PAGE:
Over the coming weeks, the AREA will be regularly reporting on the progress being made on its first research project on security risks. This is the first installment in the series.
In 2015, cybercrime damage cost the world $3 trillion, according to one estimate. By 2021, that number is expected to grow to $6 trillion. So any enterprise contemplating new IT investments is paying particular attention to the security ramifications. AR is no exception. When introducing mobile, wearable AR systems to the enterprise, there is a high level of concern about data security. Headset and smart glasses designers are rarely data security experts, and their unconventional connected systems can represent new kinds of cyber threats to enterprise businesses.
The AREA recently commissioned an important study with Brainwaive LLC, headquartered in Huntsville, AL, to evaluate this mission-critical topic and help AREA members better understand and mitigate these risks. Tony Hodgson, CEO of Brainwaive – a cyber security and emerging technology advisory to enterprise clients – explained elements of the study.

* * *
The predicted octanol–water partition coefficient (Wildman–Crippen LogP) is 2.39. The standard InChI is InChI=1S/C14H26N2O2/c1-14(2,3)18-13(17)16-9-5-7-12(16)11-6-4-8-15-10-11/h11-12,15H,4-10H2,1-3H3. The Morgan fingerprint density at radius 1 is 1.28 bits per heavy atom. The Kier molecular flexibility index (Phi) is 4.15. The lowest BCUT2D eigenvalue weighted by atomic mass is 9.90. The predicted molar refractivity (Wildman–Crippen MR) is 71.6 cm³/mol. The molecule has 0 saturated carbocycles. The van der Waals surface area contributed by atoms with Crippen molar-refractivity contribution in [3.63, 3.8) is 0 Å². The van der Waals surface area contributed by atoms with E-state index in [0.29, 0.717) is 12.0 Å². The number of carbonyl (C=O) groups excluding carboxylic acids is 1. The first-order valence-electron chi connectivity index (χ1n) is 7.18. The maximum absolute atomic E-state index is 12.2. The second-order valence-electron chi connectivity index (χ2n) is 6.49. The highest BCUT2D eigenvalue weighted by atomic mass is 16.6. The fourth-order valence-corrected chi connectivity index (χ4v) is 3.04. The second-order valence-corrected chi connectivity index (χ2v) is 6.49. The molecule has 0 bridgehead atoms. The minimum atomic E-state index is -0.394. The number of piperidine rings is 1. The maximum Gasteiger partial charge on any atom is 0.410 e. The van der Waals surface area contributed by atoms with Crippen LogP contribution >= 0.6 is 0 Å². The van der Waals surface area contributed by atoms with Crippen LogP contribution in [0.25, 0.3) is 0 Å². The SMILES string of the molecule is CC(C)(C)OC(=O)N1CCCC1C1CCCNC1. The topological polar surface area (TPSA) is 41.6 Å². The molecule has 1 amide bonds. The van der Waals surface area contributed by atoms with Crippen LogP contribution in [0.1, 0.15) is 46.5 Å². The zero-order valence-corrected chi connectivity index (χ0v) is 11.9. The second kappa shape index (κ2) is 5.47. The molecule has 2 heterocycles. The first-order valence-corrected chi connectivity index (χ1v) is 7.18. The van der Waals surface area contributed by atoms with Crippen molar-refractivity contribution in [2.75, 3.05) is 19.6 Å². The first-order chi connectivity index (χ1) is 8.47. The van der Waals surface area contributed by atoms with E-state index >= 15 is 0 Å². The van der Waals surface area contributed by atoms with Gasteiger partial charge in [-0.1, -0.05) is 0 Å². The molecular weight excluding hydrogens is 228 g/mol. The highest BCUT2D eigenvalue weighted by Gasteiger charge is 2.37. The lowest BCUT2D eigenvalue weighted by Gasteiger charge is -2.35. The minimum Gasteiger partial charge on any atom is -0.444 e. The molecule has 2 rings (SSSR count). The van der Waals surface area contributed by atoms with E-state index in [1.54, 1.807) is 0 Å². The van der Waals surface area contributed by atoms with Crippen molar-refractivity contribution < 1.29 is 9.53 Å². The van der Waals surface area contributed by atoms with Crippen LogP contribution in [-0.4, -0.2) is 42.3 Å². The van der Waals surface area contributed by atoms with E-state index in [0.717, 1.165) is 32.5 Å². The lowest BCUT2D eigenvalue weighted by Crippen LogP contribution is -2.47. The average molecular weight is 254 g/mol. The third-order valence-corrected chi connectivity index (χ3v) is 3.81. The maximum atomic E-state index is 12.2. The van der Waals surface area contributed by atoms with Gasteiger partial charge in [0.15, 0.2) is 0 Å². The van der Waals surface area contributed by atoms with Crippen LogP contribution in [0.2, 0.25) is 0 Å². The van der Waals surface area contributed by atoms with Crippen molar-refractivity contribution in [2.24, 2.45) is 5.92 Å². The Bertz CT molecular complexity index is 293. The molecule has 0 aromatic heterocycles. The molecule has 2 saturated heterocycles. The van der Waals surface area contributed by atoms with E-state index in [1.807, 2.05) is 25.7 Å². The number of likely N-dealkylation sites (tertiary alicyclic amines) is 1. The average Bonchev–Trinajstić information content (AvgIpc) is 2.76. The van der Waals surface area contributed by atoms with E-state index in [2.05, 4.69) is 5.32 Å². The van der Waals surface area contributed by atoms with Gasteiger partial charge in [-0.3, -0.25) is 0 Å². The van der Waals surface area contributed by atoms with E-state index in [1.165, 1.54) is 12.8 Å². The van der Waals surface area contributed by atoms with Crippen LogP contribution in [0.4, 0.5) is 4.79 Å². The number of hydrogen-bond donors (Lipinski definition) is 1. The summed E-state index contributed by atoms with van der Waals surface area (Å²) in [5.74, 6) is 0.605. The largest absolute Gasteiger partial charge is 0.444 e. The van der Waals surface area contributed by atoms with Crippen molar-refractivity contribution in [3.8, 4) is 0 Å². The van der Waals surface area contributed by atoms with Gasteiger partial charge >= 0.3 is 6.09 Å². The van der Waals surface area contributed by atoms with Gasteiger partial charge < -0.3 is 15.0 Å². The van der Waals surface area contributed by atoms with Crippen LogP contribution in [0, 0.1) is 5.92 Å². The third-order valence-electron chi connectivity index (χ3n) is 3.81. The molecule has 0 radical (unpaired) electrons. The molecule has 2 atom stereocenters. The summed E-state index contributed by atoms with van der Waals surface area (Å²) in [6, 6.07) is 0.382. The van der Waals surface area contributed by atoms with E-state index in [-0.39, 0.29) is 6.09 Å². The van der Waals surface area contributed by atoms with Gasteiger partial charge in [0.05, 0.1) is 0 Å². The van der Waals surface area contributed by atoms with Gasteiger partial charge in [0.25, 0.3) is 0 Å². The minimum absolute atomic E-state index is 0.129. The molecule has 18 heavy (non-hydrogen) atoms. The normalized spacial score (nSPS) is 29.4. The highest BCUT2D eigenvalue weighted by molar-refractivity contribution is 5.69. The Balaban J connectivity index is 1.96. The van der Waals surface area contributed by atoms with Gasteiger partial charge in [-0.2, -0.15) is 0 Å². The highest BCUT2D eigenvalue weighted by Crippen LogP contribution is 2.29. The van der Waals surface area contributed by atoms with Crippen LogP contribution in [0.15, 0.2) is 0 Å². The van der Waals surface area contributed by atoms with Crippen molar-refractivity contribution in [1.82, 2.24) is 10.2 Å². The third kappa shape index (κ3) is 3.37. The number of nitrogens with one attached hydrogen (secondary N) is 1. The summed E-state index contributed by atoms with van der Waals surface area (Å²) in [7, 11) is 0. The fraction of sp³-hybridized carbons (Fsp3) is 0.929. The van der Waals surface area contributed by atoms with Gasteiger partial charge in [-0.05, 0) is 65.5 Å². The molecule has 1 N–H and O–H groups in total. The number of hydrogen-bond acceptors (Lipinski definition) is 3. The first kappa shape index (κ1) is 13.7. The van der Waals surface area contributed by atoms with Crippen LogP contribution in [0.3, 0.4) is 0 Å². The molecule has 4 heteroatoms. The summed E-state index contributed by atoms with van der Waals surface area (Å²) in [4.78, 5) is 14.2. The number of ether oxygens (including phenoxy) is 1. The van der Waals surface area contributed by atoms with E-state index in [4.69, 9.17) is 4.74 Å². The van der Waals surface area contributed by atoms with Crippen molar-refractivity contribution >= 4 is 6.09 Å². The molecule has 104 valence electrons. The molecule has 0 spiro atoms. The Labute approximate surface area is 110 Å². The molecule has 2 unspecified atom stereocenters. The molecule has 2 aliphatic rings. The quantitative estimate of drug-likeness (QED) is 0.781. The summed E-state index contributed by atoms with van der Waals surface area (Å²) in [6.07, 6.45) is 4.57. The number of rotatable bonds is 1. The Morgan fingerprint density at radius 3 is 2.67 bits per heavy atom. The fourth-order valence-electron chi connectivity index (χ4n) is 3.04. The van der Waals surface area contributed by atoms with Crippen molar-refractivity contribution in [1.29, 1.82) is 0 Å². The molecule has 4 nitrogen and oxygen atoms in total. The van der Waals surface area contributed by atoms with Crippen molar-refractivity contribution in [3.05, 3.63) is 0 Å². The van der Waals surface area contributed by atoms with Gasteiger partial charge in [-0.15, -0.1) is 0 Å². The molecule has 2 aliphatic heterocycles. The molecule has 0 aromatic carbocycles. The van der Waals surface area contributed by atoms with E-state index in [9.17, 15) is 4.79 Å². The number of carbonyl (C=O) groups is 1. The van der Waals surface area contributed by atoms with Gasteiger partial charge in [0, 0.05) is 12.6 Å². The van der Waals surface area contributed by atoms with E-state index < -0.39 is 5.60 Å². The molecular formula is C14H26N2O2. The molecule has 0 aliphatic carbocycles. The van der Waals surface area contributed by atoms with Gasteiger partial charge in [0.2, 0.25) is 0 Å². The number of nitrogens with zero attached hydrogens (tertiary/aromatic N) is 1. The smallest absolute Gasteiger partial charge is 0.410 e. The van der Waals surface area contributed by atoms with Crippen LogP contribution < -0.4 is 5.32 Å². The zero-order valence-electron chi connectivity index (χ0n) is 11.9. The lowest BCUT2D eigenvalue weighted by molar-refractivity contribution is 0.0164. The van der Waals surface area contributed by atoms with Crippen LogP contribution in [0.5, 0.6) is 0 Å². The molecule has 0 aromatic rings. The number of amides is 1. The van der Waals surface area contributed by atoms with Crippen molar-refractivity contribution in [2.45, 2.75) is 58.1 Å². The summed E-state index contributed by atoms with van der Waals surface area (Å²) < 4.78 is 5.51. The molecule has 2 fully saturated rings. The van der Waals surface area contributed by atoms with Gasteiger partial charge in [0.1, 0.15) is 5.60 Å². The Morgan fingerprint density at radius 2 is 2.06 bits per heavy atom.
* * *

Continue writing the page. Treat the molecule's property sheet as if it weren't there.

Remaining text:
“Initially, we’re creating the first-ever comprehensive report to identify and characterize the data security risks enterprise IT managers should be concerned about,” said Hodgson. “Our veteran cyber experts are then drawing from similar experiences they’ve had leading initiatives, such as development of the Industrial Internet Security Framework for IoT solutions (IISF) and IEEE data security standards, to create an AREA-branded Enterprise AR Security Framework.
We’re also creating a powerful AR Device Testing Protocol, so enterprise IT managers can thoroughly evaluate threat vectors and use-case suitability of different wearable AR systems.”
Also, AR device manufacturers will have new tools to evaluate their solutions before sending them into the marketplace.
“No one can eliminate all these evolving threats, but it will certainly help AR system developers sleep better at night knowing they’ve run their device through a comprehensive analysis to understand their defensive posture,” said Hodgson. “It will also provide them with a strong and supportable answer when clients ask, ‘How safe are your systems, anyway?’.”
Tony Hodgson is looking forward to making an impact with the research project.
“It’s exciting because AR-enabled systems are really beginning to emerge on the enterprise scene,” he said. “But the menagerie of devices and all the different ways they can be used presents new, invisible routes that malicious actors will take to dodge your defenses and infect your networks. This work sponsored by the AREA will certainly help companies understand what’s under the hood of these unique devices, so they can identify and mitigate these risks.”